Guest post by Dory
Dory is an avid crafter, and lives in Brooklyn, NY. She is also the brains behind all of the graphic design work at Yarnia.
When I visited Yarnia this past weekend, it was my first chance to see the big binder of consignment and Twist Collective patterns for sale.
I usually come to Yarnia with a project in mind seeking yarn and encouragement, but this time I was looking for some unexpected inspiration. I flipped through the binder and was immediately charmed by the Autumn Moss Fingerless Gloves, by Hannah Maier.
As the weather starts to get chillier (even back in New York now, it’s grey and rainy) fingerless mitts can come in really handy; if your office or workspace is cold, you can still type; if you insist (like me) on sitting outside at your favourite café even if you have to wear a hat and scarf and big puffy vest to keep warm, you can still turn the pages of your book.
So, I grabbed a sock-weight premade cone that caught my attention, a wool-bamboo-nylon blend of greys and browns called Gaspe, cast on the 56 stitches on some size 2 DPNs, and got to work.
The pattern calls the knit-purl checkerboard pattern moss stitch, but I’ve always known this to be basket stitch. Either way, it’s easy but interesting knitting, and quite forgiving -- if you accidentally make some of your squares a bit larger than the previous row of them, it’s barely noticeable.
You can try on the tube as you go, adjusting the length to suit you and admiring your work along the way. The thumb is a simple held-stitches-on-waste-yarn thumb, no gusset increases to confuse the patterning.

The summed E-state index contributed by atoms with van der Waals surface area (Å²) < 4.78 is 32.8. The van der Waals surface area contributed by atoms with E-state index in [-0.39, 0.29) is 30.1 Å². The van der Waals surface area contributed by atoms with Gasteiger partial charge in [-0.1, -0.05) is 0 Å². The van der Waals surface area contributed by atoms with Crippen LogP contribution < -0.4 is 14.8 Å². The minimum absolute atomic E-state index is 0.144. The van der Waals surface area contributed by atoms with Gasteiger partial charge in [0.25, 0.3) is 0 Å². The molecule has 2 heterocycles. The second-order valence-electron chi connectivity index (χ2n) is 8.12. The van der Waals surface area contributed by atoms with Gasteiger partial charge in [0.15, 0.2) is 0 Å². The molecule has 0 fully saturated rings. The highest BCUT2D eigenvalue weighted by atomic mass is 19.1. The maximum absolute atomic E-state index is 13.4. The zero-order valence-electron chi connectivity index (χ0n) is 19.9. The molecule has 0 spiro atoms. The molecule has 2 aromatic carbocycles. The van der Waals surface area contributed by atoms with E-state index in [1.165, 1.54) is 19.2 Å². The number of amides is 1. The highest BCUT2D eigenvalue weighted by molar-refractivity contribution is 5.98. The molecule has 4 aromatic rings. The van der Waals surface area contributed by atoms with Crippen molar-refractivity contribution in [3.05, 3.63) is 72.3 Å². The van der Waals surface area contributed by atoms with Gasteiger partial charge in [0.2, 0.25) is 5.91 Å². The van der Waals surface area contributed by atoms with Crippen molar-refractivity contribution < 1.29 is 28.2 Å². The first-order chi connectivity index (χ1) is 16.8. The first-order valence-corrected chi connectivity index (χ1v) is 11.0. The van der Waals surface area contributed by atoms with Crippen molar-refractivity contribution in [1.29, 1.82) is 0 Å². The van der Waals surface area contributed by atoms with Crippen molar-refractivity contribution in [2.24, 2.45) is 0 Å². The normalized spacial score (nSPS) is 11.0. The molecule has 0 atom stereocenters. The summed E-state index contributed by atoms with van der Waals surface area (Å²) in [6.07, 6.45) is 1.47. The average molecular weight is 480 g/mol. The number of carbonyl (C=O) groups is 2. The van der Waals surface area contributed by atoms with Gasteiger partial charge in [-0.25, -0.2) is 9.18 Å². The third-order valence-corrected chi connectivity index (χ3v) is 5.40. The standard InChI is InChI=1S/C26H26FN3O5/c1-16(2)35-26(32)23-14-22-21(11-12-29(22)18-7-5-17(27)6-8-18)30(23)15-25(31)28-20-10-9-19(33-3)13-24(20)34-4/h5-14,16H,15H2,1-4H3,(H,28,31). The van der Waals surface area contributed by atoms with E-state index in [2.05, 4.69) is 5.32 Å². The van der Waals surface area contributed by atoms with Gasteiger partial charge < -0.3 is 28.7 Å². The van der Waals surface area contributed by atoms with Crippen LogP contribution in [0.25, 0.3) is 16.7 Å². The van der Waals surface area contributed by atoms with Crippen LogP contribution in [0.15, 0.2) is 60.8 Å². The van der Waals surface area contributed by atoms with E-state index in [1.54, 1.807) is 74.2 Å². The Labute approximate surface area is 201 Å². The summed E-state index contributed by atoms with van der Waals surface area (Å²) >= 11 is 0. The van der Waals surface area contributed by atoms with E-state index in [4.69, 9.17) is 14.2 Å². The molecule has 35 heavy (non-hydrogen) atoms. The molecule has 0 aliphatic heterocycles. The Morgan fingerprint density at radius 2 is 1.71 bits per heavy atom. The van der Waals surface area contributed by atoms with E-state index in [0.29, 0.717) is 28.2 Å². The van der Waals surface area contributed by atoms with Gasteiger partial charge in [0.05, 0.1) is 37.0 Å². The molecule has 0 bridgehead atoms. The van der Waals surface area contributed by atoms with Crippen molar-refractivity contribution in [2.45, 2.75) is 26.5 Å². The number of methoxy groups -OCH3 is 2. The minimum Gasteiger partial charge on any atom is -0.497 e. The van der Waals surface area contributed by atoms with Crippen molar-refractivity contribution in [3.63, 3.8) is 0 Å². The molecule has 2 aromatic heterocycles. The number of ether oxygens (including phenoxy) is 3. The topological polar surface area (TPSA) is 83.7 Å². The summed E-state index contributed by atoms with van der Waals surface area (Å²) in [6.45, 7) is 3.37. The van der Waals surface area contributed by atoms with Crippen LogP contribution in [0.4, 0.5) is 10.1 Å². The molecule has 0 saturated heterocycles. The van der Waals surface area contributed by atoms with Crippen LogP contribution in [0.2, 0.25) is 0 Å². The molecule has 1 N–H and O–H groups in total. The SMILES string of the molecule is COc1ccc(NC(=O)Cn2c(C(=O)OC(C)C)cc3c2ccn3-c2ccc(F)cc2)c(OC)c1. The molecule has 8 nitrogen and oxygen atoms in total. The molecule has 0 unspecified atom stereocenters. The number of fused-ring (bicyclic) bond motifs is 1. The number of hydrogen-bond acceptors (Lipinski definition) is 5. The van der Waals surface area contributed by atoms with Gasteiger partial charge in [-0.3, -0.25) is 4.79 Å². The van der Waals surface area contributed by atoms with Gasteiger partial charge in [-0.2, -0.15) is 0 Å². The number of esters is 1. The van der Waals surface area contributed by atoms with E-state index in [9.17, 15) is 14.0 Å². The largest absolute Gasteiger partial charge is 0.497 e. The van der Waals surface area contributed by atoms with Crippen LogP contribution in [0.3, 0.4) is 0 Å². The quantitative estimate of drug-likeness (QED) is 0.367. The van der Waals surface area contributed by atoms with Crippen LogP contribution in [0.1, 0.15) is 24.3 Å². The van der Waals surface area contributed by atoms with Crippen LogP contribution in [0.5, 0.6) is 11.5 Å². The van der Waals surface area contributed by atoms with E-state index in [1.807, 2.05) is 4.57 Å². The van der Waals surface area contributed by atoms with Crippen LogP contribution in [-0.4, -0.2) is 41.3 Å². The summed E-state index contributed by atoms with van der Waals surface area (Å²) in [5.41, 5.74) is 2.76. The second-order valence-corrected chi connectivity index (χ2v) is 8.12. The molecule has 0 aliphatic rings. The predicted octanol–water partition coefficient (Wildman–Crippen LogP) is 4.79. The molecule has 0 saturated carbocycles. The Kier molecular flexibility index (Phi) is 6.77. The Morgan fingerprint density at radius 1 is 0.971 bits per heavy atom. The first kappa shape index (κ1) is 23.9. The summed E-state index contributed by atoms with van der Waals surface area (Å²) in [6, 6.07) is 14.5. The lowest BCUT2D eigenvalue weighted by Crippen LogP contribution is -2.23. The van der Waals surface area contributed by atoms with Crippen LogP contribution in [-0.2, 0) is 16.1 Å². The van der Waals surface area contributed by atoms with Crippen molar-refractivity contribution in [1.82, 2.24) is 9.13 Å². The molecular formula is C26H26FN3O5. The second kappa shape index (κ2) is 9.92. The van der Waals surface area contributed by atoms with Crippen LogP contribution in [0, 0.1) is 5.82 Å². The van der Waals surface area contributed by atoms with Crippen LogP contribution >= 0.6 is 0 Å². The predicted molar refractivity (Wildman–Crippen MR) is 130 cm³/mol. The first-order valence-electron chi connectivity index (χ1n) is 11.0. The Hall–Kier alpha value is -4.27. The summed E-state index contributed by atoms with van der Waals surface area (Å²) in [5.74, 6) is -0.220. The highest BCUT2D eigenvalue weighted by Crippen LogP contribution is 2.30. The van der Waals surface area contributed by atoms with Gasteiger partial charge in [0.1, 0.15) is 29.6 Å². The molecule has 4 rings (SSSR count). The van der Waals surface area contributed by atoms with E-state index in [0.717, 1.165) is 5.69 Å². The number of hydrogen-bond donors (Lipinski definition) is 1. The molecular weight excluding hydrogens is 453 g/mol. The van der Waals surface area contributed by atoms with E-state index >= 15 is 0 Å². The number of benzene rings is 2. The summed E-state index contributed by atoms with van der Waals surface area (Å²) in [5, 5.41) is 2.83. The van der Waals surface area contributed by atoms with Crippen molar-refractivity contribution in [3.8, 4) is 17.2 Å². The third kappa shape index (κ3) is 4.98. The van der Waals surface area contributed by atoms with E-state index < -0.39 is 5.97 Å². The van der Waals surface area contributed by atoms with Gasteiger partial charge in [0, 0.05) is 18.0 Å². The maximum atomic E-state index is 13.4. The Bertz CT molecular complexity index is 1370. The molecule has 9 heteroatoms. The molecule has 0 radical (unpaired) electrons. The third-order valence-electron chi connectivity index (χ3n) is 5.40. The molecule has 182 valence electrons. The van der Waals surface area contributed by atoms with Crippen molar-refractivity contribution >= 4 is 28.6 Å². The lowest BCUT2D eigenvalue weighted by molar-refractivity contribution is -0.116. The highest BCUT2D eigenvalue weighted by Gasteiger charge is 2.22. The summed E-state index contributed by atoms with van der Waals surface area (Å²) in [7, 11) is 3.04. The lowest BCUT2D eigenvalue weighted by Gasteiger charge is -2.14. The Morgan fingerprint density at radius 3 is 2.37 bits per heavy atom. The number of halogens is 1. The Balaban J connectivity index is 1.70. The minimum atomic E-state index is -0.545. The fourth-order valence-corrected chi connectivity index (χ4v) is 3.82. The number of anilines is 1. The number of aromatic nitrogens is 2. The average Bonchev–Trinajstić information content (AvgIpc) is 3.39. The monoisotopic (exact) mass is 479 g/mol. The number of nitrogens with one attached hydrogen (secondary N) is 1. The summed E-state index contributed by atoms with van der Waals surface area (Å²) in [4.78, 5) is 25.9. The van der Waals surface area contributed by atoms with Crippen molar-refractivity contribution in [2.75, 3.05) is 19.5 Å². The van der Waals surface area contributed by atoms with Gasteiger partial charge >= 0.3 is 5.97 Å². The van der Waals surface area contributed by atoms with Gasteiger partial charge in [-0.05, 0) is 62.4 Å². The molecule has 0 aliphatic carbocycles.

In short, this is a perfect pattern for a first knit-in-the-round project, or if you have three complicated lacework WIPs that need full attention and you’re looking to knit something where you can chat and drink coffee while your needles click away.
I spent my Portland weekend knitting these in the shop, in the car, at the bus stop, waiting for the food to come at Ken’s Artisan Pizza and Tin Shed, and during the previews before the movie at the Kennedy School Theater.
I cast off the top of the fingers while waiting to board my flight to JFK, and finished the thumb before take off. Then I immediately cast on the next 56 stitches for mitten number 2.
I haven't blocked the mitten yet, when I do, the purled squares will bet a lot less bumpy.
This pattern for these delightful mittens is available at Yarnia, just ask! When I finish the pair, they’ll go via USPS to the shop so you can try them on for yourself.